That’s why we created our stand-alone HDR applications HDR Expose 3, HDR Express 2 and the Photoshop plug-in 32 Float v3. These are the only HDR applications that merge multiple exposures into a full 32-bit file using our patented Beyond RGB™ color model. And, most importantly, these are the only HDR photo editing applications where all tools and operations work in 32-bit, floating-point precision.
HDR Expose 3 and HDR Express 2 use powerful image alignment algorithms to create an HDR image from multiple exposures. The resulting 32-bit image is then ready to have its wide contrast range adjusted to fit into the contrast range of your output device. Unlike other HDR applications which “tone map” their 8-bit or 16-bit image into a useable range, our applications take all the valuable data in your HDR image and “dynamic range map” it into a file that retains naturally clear highlights, vibrant mid-tones and beautifully open shadows.
HDR Expose 3 and HDR Express 2 can do this for you with a single click using the Dynamic Range Mapping tool. And, with HDR Express you have additional one-step tone mapping and style preset buttons. You can also choose to have full control over the mapping process by individually adjusting the image’s dynamic range, brightness, highlights, shadows and saturation. With these powerful tools you can dial in a beautifully natural HDR image or a highly stylized image depending on your artistic vision.
In digital photography the colors and brightness of each pixel are recorded as binary numbers. Depending on the power of your image editing application the numbers used to describe those pixels are restricted to 8-bits (256) or 16-bits (65,535). Naturally, the more numbers you have available to you the more variation you can describe in each pixel. The more variation that you can describe, the richer and more detailed your digital image will be.
Because color information is restricted to at most 16 bits in the RGB space used in most image editing applications and output devices, RGB is inherently a restricted color model — it is a restricted color space that cannot describe all the colors that can be seen by the human eye.
Imagine the tonal variations available to you by working in 32-bit, floating point mode in the Beyond RGB color space, the basis of HDR Expose 3, HDR Express 2 and 32 Float v3. The Beyond RGB color space brings all the colors your eye can see to the task of creating your HDR photography image.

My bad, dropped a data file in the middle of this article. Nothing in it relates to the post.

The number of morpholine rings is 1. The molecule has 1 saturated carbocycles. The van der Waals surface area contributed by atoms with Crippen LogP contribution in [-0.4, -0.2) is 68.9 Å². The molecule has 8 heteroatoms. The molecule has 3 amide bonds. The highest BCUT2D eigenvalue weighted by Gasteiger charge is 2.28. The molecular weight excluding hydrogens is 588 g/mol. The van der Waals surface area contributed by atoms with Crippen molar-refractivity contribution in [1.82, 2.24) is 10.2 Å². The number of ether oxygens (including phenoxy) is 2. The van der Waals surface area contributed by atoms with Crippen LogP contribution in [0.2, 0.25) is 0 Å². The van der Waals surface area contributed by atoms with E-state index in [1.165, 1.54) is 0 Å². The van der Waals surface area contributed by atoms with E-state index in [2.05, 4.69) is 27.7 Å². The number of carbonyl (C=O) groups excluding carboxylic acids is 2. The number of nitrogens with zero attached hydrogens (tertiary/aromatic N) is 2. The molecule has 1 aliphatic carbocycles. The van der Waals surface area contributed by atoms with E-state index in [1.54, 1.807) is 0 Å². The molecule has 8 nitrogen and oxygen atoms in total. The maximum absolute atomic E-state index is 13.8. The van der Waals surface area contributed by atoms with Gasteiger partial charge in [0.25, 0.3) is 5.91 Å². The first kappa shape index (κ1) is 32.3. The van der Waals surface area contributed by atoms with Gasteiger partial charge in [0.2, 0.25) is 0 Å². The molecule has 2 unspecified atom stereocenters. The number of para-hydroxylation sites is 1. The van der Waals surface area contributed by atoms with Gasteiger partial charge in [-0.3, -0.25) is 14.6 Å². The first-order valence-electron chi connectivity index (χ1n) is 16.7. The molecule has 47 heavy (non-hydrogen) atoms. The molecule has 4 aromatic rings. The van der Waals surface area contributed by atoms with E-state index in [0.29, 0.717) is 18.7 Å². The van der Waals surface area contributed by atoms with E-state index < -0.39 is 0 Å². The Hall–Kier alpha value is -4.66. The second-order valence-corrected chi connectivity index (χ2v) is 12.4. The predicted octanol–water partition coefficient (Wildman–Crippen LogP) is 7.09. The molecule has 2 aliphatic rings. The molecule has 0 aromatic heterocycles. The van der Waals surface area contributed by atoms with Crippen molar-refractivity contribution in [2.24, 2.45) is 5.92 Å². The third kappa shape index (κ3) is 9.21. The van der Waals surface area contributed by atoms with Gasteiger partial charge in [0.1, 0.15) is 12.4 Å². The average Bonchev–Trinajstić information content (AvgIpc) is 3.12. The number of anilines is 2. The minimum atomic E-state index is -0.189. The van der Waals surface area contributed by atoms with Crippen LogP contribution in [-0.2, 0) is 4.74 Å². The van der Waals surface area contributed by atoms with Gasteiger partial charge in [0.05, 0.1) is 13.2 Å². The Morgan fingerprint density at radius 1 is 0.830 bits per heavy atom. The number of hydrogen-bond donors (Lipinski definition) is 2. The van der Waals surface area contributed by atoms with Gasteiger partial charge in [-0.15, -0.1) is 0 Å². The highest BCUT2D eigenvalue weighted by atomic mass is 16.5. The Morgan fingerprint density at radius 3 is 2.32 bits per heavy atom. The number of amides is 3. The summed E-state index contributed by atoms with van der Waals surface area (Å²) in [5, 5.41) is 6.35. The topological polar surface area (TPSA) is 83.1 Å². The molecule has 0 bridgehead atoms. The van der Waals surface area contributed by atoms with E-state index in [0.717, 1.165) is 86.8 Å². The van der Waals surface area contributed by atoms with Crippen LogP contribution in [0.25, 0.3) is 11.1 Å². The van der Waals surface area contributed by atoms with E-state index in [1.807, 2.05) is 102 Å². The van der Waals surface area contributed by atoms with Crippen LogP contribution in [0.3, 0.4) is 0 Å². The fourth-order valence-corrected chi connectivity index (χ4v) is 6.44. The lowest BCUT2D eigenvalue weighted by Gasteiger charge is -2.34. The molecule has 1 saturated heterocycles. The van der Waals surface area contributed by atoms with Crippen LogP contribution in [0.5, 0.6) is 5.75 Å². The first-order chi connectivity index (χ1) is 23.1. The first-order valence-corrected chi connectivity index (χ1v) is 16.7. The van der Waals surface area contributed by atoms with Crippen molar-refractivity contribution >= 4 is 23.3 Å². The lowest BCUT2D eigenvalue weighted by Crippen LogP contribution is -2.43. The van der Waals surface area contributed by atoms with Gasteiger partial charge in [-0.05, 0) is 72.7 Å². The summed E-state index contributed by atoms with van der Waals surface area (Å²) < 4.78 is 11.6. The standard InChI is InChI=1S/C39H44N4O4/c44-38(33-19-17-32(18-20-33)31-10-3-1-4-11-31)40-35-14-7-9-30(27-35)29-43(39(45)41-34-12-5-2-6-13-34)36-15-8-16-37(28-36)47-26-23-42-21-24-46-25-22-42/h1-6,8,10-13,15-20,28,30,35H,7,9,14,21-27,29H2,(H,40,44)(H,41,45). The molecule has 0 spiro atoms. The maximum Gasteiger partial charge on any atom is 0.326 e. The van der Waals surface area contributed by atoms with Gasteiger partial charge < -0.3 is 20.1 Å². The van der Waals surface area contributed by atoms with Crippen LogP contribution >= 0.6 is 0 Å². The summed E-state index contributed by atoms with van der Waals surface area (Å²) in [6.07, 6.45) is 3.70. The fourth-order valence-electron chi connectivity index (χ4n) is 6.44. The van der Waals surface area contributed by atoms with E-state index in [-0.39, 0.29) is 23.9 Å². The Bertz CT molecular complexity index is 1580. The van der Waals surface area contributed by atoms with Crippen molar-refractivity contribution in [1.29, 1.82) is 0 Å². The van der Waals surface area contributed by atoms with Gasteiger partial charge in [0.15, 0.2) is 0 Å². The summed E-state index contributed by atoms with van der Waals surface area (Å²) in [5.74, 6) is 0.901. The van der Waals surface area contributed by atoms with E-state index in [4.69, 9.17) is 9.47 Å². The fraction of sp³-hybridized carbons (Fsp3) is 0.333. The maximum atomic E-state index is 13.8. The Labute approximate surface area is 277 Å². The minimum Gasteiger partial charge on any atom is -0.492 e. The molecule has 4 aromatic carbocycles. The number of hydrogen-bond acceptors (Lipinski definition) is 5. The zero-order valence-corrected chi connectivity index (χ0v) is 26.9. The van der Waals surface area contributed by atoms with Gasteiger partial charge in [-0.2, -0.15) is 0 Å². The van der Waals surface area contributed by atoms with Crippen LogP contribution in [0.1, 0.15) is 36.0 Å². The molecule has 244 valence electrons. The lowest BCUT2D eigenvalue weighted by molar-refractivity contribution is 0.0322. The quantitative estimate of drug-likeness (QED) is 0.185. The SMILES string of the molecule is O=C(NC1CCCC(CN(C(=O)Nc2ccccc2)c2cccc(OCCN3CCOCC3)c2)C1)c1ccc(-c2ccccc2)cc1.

Because the 32-bit floating point Beyond RGB color model is not based on the RGB model, the brightness and contrast changes made to your image in HDR Expose 3, HDR Express 2 or 32 Float v3 will not alter your original colors as you would in an 8-bit or 16-bit program.
In fact, every tool and operation in HDR Expose 3, HDR Express 2 and 32 Float v3 always works in the high-precision 32-bit floating point mode. This is why many pro photographers are using HDR Expose 3, HDR Express 2 and 32 Float v3 to perform non-color-destructive brightness, contrast and color adjustments to their non-HDR images. These pros create their images from RAW camera files and save out their files in 32-bit format as a base reference file before moving on to Photoshop or other programs for further editing. Why lose data before you have to? Why lose data at all?
It’s time for you to try HDR imaging and discover the beauty in a high dynamic range image and then working with that image in full, non-destructive 32-bit floating point mode. Download a free, 30-day trial version of HDR Expose 3 or HDR Express 2 today and experience the beauty of true HDR photography.
That’s what you say as you capture a photo of a breathtaking sunset, so beautiful that you’ll remember it for the rest of your life.
…and that’s all you can say when you find that your image doesn’t look so good at 100%. It’s not as vivid, as punchy, or as real as real life! You see the world in much better contrast and detail than your camera. After all, it’s difficult to express the beauty of the real world in a two-dimensional image.
We designed Topaz Clarity to solve this problem. Clarity’s micro-contrast technology helps you add punch to your photos while still keeping them natural. Instead of spending a lot of time manually brightening and darkening selective parts of your image, Clarity can do it all in a few clicks: